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New research has investigated the combined impact of climate change and land cover change on external household water consumption and local night-time temperatures. It estimates that a 3ºC rise in temperature combined with a high degree of urban sprawl would increase water consumption by 4,061 litres per household for the month of August due to increases in evaporation from ground surface. The study recommends full integration of land use planning and water management.

Two concerns for sustainable urban development are increases in water consumption and the urban heat island (UHI) effect, whereby building materials in cities, such as concrete and asphalt, retain heat and create local warming. Two significant influences on these phenomena are climate change and land cover change, particularly changes in the level of vegetation.

The study aimed to quantify the combined effect of land cover change and climate change on water consumption and the degree of cooling at night during the summer season in nine residential neighbourhoods of Hillsboro, USA, a suburban city in the Portland metropolitan area, facing future population growth and climate change. It was assumed that the change in external household water consumption i.e. on gardens etc. could be approximated by the change in evaporation of water from the urban land surface as more evaporation would result in increasing water requirements outside.

The study used the ‘local-scale urban meteorological parameterisation scheme’ (LUMPS) to model heat fluxes at the land surface, using meteorological and land cover data for each of the neighbourhoods for the month of August. Three climate change scenarios for the 2040s were downscaled from the IPCC Fourth Assessment Report1: low, medium and high.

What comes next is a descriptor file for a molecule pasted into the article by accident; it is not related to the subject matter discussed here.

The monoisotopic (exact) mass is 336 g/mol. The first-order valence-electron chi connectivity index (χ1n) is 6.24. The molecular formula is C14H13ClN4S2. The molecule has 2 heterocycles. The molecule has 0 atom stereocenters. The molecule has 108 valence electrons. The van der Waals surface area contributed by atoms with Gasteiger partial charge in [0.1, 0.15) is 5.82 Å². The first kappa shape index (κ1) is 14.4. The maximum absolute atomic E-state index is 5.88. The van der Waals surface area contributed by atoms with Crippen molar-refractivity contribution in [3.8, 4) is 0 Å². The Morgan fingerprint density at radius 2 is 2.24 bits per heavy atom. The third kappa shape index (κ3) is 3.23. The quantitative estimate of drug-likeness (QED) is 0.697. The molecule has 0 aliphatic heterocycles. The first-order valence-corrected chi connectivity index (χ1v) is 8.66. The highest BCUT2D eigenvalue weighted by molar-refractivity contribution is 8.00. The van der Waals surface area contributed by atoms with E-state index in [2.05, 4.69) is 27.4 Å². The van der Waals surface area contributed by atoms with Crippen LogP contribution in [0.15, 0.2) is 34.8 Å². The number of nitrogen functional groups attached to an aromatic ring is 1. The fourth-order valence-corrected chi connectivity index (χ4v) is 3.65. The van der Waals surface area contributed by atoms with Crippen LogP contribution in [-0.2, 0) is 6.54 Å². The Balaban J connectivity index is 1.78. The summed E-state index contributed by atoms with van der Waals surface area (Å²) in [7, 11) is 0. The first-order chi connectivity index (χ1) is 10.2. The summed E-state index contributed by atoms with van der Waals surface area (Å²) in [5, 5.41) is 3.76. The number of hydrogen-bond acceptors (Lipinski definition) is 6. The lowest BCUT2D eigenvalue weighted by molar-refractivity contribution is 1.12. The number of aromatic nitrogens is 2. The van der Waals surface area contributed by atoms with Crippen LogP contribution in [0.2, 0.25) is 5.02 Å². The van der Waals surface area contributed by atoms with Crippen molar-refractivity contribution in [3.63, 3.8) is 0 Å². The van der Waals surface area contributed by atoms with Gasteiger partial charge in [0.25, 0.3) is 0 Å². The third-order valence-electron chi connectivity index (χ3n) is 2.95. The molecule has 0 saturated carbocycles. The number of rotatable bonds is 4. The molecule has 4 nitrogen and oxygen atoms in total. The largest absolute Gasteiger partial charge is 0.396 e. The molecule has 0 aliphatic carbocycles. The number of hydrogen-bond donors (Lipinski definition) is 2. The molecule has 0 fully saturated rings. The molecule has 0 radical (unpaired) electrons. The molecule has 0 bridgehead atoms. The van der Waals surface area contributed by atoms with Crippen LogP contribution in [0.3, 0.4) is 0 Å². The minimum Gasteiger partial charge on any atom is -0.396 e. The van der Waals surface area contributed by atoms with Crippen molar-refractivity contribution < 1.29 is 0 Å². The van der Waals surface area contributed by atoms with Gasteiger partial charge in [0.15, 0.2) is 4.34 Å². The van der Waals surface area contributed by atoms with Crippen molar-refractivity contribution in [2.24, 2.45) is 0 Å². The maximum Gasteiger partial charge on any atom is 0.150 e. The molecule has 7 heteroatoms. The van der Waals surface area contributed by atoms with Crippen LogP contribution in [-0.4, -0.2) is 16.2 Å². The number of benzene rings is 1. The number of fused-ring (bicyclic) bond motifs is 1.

Two land cover change scenarios were used: urban sprawl and urban densification. Urban sprawl assumes a loosening of land use laws so a greater area of land is developed, whilst urban densification constrains future building, which results in more houses being built on already developed land. Unsurprisingly, of the three climate change scenarios, the high climate scenario produced the greatest increase in water evaporation (2,691 litres) and far less night-time cooling.

For the land cover changes, urban sprawl increased evaporation and therefore external water consumption by 1,265 litres per household for the month of August, mainly the result of increased number of residential lots and therefore more vegetation. This created a positive trade-off, where more cooling occurred at night-time at a rate of 0.105ºC per hour, caused by evaporation from the vegetation.

In comparison, urban densification resulted in a decrease in water evaporation by 1,349 litres, but only slightly less cooling at night. The greatest level of evaporation, 4,061 litres, occurred under the scenario of high climate change combined with urban sprawl.

As water evaporation (and therefore external water consumption) increased, so did night-time cooling, but further examination suggested that there is a threshold – a point at which continued increases in water evaporation would no longer lead to an increase in cooling and temperatures would stay at the same level. In addition, more detailed analysis into type of vegetation revealed that there is a threshold beyond which more grass produces the same cooling effects. For trees, there is no threshold, and increasing tree cover continues to increase night-time cooling.

The research indicates that land cover and water use are intertwined in their effects on urban heat fluxes and this suggests the integration of urban land use planning and water management. Current vegetation and water consumption patterns should be taken into account in development plans, whilst trees should be prioritised over grass for better promotion of urban cooling whilst reducing water consumption.

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News type Inbrief
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Source of information House-Peters, L.A. & Chang, H. (2011) Modelling the impact of land use and climate change on neighbourhood-scale evaporation and nighttime cooling: A surface energy balance approach. Landscape and Urban Planning. 103:139-155.
Keyword(s) Land use, Urban environment, Water
Geographical coverage n/a
News date 19/03/2012
Working language(s) ENGLISH